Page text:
Supply chain transparency is one of the hottest sustainability topics and for good reasons. But, it doesn’t necessarily ensure a “sustainable” brand or product. It only tells us what our supply chains consist of. But hey, we are almost reaching a place where it is becoming the norm to map your supply chain in order to make changes for the better. But there are two types of tools for traceability, one which might fare better than the other. We have blockchain traceability or physical tracers embedded into a garment. The question is, which one is better? When we refer to supply chain traceability, we are referring to the ability to capture the nitty gritty information on particular ingredients and components that flow through the value chain like, lot number, harvest date, batch number, etc. It is a zoomed in look at how components travel through the supply chain versus transparency’s zoomed out approach that looks at mapping the entire end-to-end supply chain. Blockchain has become one of the most common methods for supply chain traceability, but with the risk of fake documentation at the raw material stage and along the chain, tracers have been becoming the primary method of choice in combination with blockchain technology. The difference? Blockchain can be thought of like a structural database that holds a chain of records stored in the form of blocks and controlled by no single authority. Retraced is a traceability tool working through blockchain technology to help you map your supply chain and understand where your products are coming from and what impact they have. The database can hold a supplier's certificates, environmental impact data, location and more so an end consumer has access to where and how their product is being made. All of this information is physically input in the database that is then irrefutable. Tracers, on the other hand, are embedded into a fiber or fabric and can be scanned for verification throughout its lifecycle. Fibretrace™ is one who has developed an indestructible tracing technology that can be applied to fibers to give you 20/20 vision into an entire supply chain through real-time data. This technology provides the ability to follow the entire life of a product from fibre, to product, to recycle, to reuse or rebirth.
BUT HOW DOES IT WORK?
FibreTrace™ embeds luminescent pigments into any fabric, right at the farm or spinning mill. The pigments can then be read and tracked at every stage of the supply chain - even by the end consumer. Each audit is recorded on the blockchain platform ensuring immediate, secure, accessible and irrefutable data that builds a unique digital passport for each item telling its story from farm to shelf. Some questions have been raised regarding the longevity of these tracers after being subject to harsh dyeing and finishing processes. As the goal is to keep products and materials cycling through as long as possible, knowing exactly what’s in them to maximise the use is extremely important. Most recycling solutions require the knowledge of the exact composition of the jeans, but we all know that sometimes a label gets a little itchy or gets damaged after many washes and eventually gets cut off. It is certainly not a crime, but this small move means that a potential recycling center has to spend a lot of time and money to find out what the fabric is made of. With physical tracers, recyclers can know in one scan not only what solution is best to recycle the fabric, but also all the content of the trims. The same thought can be applied to brands taking back their pieces. With tracing technology they can know for sure that they are not counterfeits and have the major potential to enable systems of taking back, recommence and rental. Using a system of both physical tracing technology and blockchain is the best practice for ensuring the data you are retrieving is sound. But, understanding the difference between transparency and traceability is very important in creating supply chain management strategies to capture and communicate the right information to the right people. The goal is to be able to communicate clearly to the end consumer and when we know what’s going on in our supply chain, it starts a truly open, honest and straightforward conversation between everyone in the chain. But, don’t forget! Transparency and traceability does not mean environmental sustainability, it only shows you what’s going on :) The first step in creating lasting change.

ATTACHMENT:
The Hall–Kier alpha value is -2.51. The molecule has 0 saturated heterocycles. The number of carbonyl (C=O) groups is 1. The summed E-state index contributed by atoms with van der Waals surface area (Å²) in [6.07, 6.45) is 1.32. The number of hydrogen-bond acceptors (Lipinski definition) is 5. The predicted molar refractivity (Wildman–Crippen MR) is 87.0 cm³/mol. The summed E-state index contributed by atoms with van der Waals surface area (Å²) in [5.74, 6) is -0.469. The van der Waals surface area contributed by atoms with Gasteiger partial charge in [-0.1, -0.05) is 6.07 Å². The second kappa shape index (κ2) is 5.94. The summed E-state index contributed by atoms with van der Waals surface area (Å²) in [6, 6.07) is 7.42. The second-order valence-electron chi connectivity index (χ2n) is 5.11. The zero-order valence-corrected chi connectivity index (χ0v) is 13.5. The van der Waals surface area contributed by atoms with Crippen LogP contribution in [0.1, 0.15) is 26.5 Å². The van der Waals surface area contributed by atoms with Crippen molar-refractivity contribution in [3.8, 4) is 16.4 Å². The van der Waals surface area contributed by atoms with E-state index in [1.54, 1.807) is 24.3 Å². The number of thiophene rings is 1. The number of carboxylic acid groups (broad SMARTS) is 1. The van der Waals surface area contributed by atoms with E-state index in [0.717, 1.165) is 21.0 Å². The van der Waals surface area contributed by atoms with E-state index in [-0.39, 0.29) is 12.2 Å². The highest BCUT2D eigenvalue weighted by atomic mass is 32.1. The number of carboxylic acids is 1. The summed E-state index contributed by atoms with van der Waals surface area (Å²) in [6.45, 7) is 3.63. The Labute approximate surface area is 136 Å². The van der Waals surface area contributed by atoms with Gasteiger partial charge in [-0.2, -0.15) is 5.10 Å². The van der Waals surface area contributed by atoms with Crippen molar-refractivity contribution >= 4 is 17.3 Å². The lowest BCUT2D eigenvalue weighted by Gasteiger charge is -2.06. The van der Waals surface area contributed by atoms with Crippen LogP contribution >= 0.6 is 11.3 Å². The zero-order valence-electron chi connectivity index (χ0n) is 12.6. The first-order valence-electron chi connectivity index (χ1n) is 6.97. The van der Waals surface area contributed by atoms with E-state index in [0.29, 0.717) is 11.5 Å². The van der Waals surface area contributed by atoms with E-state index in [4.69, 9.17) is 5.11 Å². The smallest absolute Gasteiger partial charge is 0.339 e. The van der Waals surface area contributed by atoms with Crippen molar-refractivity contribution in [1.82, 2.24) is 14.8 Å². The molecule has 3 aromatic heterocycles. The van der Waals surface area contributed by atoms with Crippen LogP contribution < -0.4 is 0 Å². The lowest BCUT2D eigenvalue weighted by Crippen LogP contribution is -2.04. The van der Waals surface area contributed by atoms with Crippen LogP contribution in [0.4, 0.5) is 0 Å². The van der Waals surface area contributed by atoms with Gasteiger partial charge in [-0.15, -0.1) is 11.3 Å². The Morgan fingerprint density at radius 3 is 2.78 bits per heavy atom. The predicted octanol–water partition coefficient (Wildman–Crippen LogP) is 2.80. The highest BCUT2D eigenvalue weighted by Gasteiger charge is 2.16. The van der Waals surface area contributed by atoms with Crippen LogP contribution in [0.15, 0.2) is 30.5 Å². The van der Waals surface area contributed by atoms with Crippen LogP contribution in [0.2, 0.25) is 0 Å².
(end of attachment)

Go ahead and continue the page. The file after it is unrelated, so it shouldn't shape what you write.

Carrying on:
What data are you looking for with traceable products? Let us know in the comments below or on Instagram to start a conversation.
Until next time friends, always be curious and STAY DILIGENT! 🧐